9. My first day in CV Surgery goes like this. Showed up at 0545 to round-this was after credentialing was approved and sat around my house for about 4 weeks so this was truly day 1 besides computer training and all. First patient to see was a pre-op for a thoracotomy. Reviewed all the notes, looked at his films, reviewed the consent. Time was about 0630 and went in to talk to him about the surgery, Had a somewhat altered mentation, and as a former flight paramedic I wasn't a total idiot, but had a bad gut feeling about this fella. Didn't feel comfortable signing his consent for the surg
  10. Cardiothoracic and Vascular Surgery here as well as part-time Urgent Care and ER Base salary CV Surg is in the 130's working 25-45 hours a week depending on how busy we get. No extra pay for OT or call. Decent benefits and a pension with hospital as well as qualifying for loan repayment with 5 years of employment Cover CV Surgery call at 2 other facilities...1099 for payment, vein harvesting/1st assist fee of 350/case. Part-time UC and ER combined extra 25k/year with 1-2 shifts per month either 24 or 16 hour shifts. No benefits. I work my rear off now so I don't have to
  11. Was actually talking with my supervising surgeon about this same topic this morning. I'm in CV and after the bulk of the case is finished, I do the rest-drying up, placing temp pacer wires, sternum wires and then the rest of the closure. The surgeon never leaves the hospital but will sometimes go back to his office which isn't that close to the OR or see patients and what not. I've had a few crash while closing or after we've wired the sternum back together or even better when the last suture is thrown, and we open back up and do what we have to do. Could I place someone back on CPB emerge
  12. Howdy all A local hospital has contacted me about coming on as a PRN CV Surgery PA with primary responsibility of vein harvesting along with some first-assist stuff. In the interview they asked me if I wanted to be 1099 or W2 and then also talked to me about salary vs hourly as well. They didn't offer pay rates as of yet as they have never truly had a PA on staff either full time or PRN so I am the first. I'm an FTE with salary pay at another facility so this will be on a PRN basis and weekend when not taking call at my main facility. This facility is also not very busy and rarely doe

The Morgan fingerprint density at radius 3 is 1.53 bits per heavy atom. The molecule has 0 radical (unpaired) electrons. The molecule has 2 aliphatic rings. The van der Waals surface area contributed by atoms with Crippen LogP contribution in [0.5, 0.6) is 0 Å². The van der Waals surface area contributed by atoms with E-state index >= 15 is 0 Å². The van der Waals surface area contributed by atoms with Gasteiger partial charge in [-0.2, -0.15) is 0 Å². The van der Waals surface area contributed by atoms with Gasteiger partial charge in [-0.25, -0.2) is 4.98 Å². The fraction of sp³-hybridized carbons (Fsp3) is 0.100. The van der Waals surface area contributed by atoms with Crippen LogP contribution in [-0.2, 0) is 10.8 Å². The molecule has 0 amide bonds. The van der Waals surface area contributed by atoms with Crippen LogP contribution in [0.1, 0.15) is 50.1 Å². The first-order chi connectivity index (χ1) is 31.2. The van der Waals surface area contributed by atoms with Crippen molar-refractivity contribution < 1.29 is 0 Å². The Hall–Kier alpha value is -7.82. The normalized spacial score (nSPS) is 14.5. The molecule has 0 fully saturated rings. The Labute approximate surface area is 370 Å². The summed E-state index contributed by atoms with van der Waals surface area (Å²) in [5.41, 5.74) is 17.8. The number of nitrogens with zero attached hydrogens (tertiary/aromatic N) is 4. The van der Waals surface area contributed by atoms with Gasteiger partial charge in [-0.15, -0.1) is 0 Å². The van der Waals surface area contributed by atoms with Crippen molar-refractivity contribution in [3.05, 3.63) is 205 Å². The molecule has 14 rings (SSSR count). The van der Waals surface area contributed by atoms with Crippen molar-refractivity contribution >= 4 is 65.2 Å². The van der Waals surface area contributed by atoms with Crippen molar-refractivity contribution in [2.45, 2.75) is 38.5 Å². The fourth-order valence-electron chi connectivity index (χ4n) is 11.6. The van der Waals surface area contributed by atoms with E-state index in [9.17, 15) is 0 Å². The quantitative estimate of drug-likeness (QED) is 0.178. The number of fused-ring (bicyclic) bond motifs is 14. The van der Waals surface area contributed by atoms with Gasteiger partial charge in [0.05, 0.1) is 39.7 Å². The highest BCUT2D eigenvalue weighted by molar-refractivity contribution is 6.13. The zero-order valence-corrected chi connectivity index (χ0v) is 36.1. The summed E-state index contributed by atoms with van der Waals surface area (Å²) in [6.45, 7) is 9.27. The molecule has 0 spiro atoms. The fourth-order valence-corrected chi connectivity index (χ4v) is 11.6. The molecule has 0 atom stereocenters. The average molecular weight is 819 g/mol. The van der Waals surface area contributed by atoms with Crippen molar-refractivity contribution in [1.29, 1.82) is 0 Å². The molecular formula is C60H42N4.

13. Most of the time I learned things while on rotations in school. And I've also learned some while on-the-job so to speak. And then I've learned a lot by being thrown into the fire. I'm in CVT Surgery and when it came time to learn vein harvesting, one of the other PA's in the group taught me the basics, and eventually got me comfortable to be on my own. Basic office surgical skills can be studied from books and all, but honestly doing them over and over and over is what will help. I don't think your school failed you, it's sometimes up to you to dive in when on rotations to get e
  14. I sell drugs. I'm a friendly dealer, I stopped carrying a gun and I always give extra to get more customers... I do UC and Rural ER aside from my primary specialty of CV Surgery. And I also pimp myself out to other hospitals for EVH and EAH for CV Surgery. Word of caution, if you start making good money with the additional income, just be smart with it.
  15. I'll echo what everyone else has said and add my two cents. I have been doing UC on the side from my primary specialty of CVT Surg, but can say that if you have a bad gut feeling, send them. My attending I work with in CVT Surgery always tells me this quote and it applies usually to most that we do in all specialties, "If you're thinking about it, there's reason enough to do it." Meaning, if I think someone needs a CT or LP or something, I send them. Now that's not saying that every ABD pain goes or asthmatic or anything that starts with an A, but I am sure you get the gist if what I'm say